I can't afford to waste over a thousand pounds on a new iMac (however tempting they look) every two years when I can upgrade every component in a PC when required - for half the cost.

Sadly, it seems I am on my way back to Windows7. A real shame as the Mac is far superior - until it wears out
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What kind of iMac is it? You could crack the machine and install a new HD. Another option is to install a new OS on an external HD and use that as your boot drive and you will have your iMac back - without the internal drive perhaps.

I think if you have an Intel machine then a USB external can be a startup drive and if not an Intel (PPC) the external must be a firewire drive.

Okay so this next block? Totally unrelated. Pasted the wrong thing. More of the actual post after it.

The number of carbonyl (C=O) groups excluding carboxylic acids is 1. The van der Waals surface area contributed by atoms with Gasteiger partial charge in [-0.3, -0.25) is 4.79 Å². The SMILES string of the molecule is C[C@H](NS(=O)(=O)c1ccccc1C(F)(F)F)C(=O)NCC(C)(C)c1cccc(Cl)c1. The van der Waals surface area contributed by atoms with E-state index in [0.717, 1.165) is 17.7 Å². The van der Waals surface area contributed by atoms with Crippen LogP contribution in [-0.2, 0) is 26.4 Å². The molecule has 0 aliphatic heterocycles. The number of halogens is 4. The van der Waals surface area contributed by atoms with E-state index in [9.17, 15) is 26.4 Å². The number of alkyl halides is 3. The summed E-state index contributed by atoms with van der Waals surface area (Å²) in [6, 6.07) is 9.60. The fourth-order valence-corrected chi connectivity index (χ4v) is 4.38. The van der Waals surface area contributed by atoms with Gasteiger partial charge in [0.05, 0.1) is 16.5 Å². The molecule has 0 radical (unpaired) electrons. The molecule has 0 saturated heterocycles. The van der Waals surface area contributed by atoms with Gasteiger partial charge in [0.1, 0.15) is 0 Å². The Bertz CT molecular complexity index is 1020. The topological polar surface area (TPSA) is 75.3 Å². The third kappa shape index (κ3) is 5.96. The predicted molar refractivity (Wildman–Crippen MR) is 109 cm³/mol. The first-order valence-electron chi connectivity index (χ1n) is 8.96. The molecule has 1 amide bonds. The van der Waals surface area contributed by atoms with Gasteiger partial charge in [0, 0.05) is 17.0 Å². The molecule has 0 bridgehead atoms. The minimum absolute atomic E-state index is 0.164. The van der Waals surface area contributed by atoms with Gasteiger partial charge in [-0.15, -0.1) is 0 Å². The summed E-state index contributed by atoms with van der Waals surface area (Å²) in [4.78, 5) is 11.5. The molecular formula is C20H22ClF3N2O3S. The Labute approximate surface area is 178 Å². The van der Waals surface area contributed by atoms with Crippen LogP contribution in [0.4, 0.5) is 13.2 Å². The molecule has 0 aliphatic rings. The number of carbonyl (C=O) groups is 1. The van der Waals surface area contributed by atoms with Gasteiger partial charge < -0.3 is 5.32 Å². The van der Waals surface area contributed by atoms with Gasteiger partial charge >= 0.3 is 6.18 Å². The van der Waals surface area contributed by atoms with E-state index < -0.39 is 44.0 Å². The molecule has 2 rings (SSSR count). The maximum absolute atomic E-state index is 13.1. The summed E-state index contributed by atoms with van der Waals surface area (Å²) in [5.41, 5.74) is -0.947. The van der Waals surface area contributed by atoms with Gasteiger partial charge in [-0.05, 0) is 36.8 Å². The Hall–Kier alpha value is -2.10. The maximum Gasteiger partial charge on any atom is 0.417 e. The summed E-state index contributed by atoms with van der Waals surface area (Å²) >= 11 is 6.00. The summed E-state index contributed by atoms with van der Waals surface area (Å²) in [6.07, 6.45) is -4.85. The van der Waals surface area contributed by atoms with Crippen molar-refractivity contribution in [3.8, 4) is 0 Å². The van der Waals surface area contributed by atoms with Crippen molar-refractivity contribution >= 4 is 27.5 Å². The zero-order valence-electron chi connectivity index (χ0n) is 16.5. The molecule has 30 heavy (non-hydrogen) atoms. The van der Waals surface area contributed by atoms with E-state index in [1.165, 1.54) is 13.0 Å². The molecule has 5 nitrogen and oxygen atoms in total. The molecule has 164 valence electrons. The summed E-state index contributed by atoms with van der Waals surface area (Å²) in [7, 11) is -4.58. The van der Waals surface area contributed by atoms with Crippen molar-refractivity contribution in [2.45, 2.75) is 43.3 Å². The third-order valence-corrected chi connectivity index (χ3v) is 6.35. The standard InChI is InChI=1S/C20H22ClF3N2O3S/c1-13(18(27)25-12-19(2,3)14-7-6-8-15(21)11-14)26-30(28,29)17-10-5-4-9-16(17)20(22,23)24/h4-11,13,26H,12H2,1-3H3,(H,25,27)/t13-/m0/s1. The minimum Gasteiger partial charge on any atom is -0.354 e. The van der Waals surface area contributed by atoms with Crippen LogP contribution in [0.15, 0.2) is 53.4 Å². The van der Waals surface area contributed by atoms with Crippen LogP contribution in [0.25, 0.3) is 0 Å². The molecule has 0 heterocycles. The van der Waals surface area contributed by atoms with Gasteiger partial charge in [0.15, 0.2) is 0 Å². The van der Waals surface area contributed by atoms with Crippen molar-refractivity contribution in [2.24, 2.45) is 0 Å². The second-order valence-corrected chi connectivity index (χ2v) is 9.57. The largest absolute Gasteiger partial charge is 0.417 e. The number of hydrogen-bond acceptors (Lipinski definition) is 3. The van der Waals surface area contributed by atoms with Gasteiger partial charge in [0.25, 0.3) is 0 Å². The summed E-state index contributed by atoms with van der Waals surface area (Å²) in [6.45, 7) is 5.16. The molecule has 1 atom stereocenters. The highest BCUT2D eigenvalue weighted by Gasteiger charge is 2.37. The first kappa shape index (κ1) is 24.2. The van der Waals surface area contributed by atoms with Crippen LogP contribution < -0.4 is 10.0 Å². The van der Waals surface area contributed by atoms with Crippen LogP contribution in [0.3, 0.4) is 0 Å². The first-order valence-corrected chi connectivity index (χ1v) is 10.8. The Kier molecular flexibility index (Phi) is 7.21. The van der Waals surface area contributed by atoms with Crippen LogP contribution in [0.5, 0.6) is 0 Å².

Last option is take it and have the internal drive replaced by a service shop.

Here is a link to one of very many videos.

24" iMac Hard Drive Upgrade
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Nighthawk4

 
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That looks rather risky. Maybe once the drive actually fails I might give it a try. I tried upgrading the memory in a Netbook - which recognised the memory increase but has not worked properly since

Just a thought - I use SuperDuper! as well as TimeMachine (different external disks). Would it help at all to reformat and reinstall the internal disk and then copy back from the SuperDuper! backups, or is the disk failing physically?

Two years seems way too soon for a physical failure - especially as it is a Seagate. I have Seagates I have had for far longer than that, without any sign of failure.
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6string

 
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Quote:
Originally Posted by Nighthawk4 View Post